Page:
Success in Carbon Conversion to Building Materials

Image of Concrete box

A University of California, Los Angeles (UCLA) technology, developed in partnership with National Energy Technology Lab (NETL) and U.S. Department of Energy’s (DOE) Office of Fossil Energy and Carbon Management (FECM), won the grand prize in the prestigious NRG COSIA Carbon XPRIZE global competition. They developed an eco-friendly process that infuses a revolutionary concrete with carbon dioxide (CO2) emissions directly captured from power plants and other industrial facilities. 

 UCLA’s CarbonBuilt team was awarded the grand prize and will receive $7.5 million. The team was recognized for having the best demonstration project, as well as for the product’s technology and market advantages. UCLA’s entry was one of 47 submissions from 38 teams in seven countries. “This outstanding project represents another example of how the U.S. Department of Energy’s (DOE) Office of Fossil Energy and Carbon Management and NETL collaborate with and support outstanding university researchers to advance carbon management solutions and reduce CO2 emissions,” said NETL Director Brian Anderson, Ph.D.

DOE’s Carbon Utilization Program, which provided funding for the winning project, supports development of technologies to convert CO2 into environmentally responsible, equitable, and economically valuable products. UCLA’s CarbonBuilt team successfully demonstrated a process to create concrete masonry units (CMUs, or concrete blocks) utilizing CO2 from power plant flue gas without the need for a carbon capture step through a unique carbonation process known as mineralization. The gaseous CO2 from power plant flue gas and other sources was transformed into stable carbonate solids that bind the components in the concrete. “The resulting blocks can be used in the same construction applications as traditional concrete blocks made with ordinary Portland cement (OPC),” said Andrew Jones, who has managed the project for NETL. According to Jones, more than 20 billion tonnes of concrete are produced each year. “Concrete is cheap, abundant and resilient, but the manufacture of OPC that traditionally binds the mixture creates approximately 10% of all global CO2 emissions,” Jones said.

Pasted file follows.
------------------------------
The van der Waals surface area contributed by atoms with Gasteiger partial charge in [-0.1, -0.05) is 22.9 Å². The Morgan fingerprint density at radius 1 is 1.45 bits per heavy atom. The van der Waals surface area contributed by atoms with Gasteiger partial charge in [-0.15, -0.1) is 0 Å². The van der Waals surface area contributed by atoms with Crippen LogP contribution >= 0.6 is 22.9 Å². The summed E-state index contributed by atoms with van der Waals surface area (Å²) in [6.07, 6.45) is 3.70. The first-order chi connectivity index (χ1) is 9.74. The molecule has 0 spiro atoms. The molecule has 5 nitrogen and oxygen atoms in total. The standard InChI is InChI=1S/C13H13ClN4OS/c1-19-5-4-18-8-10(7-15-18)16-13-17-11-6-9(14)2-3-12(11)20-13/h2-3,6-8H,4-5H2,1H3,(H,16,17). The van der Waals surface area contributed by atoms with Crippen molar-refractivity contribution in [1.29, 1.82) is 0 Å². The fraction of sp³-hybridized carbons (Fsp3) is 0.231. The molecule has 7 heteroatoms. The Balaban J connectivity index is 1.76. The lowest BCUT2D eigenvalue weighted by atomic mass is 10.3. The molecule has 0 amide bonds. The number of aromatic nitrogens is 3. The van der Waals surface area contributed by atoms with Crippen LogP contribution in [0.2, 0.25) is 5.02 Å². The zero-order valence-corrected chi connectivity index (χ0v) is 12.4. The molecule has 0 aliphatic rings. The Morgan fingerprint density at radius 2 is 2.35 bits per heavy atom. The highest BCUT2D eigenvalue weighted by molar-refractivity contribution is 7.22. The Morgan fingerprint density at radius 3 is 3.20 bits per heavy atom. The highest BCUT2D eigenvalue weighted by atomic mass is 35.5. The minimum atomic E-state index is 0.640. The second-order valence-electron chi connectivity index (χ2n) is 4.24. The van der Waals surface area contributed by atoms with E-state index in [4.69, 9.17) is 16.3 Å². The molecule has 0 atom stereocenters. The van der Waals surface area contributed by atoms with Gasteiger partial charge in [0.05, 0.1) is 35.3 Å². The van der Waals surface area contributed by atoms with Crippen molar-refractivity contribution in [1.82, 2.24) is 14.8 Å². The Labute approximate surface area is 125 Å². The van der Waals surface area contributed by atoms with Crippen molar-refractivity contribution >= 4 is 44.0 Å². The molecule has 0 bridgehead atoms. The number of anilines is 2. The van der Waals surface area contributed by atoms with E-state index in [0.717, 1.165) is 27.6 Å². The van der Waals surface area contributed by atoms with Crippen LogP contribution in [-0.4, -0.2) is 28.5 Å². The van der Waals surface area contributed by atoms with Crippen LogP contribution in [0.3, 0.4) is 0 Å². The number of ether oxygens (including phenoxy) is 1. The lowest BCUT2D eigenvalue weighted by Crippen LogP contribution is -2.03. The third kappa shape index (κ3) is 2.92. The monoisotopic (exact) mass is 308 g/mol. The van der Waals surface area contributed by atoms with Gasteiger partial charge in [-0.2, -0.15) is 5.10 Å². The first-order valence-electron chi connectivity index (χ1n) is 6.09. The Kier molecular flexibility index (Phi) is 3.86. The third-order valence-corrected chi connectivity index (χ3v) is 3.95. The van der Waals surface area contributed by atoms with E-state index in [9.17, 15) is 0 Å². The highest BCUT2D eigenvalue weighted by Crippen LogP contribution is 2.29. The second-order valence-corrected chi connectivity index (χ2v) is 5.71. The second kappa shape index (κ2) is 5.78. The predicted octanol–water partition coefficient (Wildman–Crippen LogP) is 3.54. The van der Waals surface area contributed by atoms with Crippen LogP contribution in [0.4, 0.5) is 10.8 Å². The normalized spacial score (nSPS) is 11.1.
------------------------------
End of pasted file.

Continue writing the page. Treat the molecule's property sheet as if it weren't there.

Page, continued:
UCLA completed field testing of its novel concrete production system at the Wyoming Integrated Test Center and National Carbon Capture Center (NCCC), a facility sponsored by DOE and NETL. During the NCCC testing, a total of six cement batches were produced (four using coal flue gas and two using natural gas flue gas) to produce more than 5,000 concrete blocks. In the competition’s demonstration at the Wyoming Integrated Test Center, the team successfully sequestered nearly three tonnes of CO into more than 10,000 concrete blocks as they cured. According to researchers, each concrete block stores about three-quarters of a pound of CO2 — a significant amount considering an estimated 1 trillion concrete blocks will be produced annually by the year 2027.

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Additively Manufactured High Temperature Centrifugal Impellers for Low Cost SOFC Recycle Blower-Mohawk Innovative Technology, Inc.

Mohawk Innovative Technology’s High Temperature Anode Recycle Blower
Mohawk Innovative Technology’s High Temperature Anode Recycle Blower